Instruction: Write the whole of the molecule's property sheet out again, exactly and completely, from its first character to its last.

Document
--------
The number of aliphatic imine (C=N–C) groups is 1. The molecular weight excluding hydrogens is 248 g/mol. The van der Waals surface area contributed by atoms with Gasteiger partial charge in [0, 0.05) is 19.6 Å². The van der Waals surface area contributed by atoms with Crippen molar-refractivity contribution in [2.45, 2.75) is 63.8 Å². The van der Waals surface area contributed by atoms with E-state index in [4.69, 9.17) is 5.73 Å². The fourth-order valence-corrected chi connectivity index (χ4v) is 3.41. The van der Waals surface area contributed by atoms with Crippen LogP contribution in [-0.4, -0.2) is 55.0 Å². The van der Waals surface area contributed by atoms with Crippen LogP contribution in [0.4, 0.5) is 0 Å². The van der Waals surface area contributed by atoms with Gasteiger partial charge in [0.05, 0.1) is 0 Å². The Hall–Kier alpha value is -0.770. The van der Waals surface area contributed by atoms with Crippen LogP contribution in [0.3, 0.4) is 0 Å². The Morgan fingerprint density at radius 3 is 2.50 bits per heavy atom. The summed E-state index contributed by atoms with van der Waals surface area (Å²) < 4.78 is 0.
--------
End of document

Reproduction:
The number of aliphatic imine (C=N–C) groups is 1. The molecular weight excluding hydrogens is 248 g/mol. The van der Waals surface area contributed by atoms with Gasteiger partial charge in [0, 0.05) is 19.6 Å². The van der Waals surface area contributed by atoms with Crippen molar-refractivity contribution in [2.45, 2.75) is 63.8 Å². The van der Waals surface area contributed by atoms with E-state index in [4.69, 9.17) is 5.73 Å². The fourth-order valence-corrected chi connectivity index (χ4v) is 3.41. The van der Waals surface area contributed by atoms with Crippen LogP contribution in [-0.4, -0.2) is 55.0 Å². The van der Waals surface area contributed by atoms with Crippen LogP contribution in [0.4, 0.5) is 0 Å². The van der Waals surface area contributed by atoms with Gasteiger partial charge in [0.05, 0.1) is 0 Å². The Hall–Kier alpha value is -0.770. The van der Waals surface area contributed by atoms with Crippen LogP contribution in [0.3, 0.4) is 0 Å². The Morgan fingerprint density at radius 3 is 2.50 bits per heavy atom. The summed E-state index contributed by atoms with van der Waals surface area (Å²) < 4.78 is 0.